Mental Health Matters | Transactional relationships

Coffee image for Film Stories' regular mental health column
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In our weekly mental health spot, a few thoughts on the interactions with people who just seem to want things from us.

Hello! A very warm welcome to the spot of the Film Stories site where we chat about wellbeing, mental health, and things that may be affecting you or people around you. This is a regular thing that we do over here, and have been doing for years. No miracle cures are offered, and it’s just a chance to stop for a bit and have a bit of a natter. Nothing more, nothing less.

This time around, something that’s come up in conversations with a few people over the past few weeks: how to deal with transactional relationships. In the briefest of terms, the people who get in touch with you only when they want or need something.

These, I think, are very easy to judge. We know the people – or think we know the people – who actually have our back in life, and those who don’t. The judge-y bit comes with the assumption that some people are only interested in us because of what they can get, and I wrestle with this one a bit.

A guiding thought behind a lot of these articles is that you never really know somebody else’s problem. You never fully get what’s going on behind the scenes in someone’s life. As such, whilst some people – let’s say it – are actually arseholes – I’ve also discovered that some people whose interactions with me are more transactional have reasons for that. Not my stories to tell, but it’s something that gives me pause for thought increasingly.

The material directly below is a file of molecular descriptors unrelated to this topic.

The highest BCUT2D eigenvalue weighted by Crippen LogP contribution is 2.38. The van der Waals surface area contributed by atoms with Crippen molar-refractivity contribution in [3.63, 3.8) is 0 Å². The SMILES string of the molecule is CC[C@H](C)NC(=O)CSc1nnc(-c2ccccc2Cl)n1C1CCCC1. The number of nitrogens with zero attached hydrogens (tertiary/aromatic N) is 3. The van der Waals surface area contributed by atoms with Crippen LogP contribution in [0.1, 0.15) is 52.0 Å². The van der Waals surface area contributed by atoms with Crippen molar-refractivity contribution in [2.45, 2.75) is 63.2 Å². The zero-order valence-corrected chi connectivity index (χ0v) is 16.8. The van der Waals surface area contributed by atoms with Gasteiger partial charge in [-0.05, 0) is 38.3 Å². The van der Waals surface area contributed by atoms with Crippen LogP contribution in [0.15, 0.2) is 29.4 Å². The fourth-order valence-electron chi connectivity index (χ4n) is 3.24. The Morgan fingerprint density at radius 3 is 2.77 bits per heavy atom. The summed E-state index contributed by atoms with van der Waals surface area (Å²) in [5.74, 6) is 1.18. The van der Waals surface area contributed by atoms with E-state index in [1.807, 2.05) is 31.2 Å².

That doesn’t mean it doesn’t sometimes sting, of course. Sooner or later, people who take do need to occasionally give, else a sourness creeps in. But also, I think it’s worth acknowledging too that at some point, we’ve all been guilty of being a little transactional. The pace and way of modern life almost guarantees it.

Still, it’s worth being aware of, and recognising it. None of us are perfect, we all have flaws. That’s part of being human.

But also, I’m very aware that over time, a transactional relationship will bring with it a degree of resentment and the feeling of being used. Most of us call this out a little too late, wanting to give people the benefit of the doubt. Yet just as we don’t fully know everyone else’s story, everyone else doesn’t know ours.

As such, I think it’s worth recognising who the people who offer something back to us, and who are those who don’t. Throw in a dose of not fully knowing why things are like that, and in the end, and making decisions on where to focus our energies from there.

Thanks as always for reading. This column will return next week.

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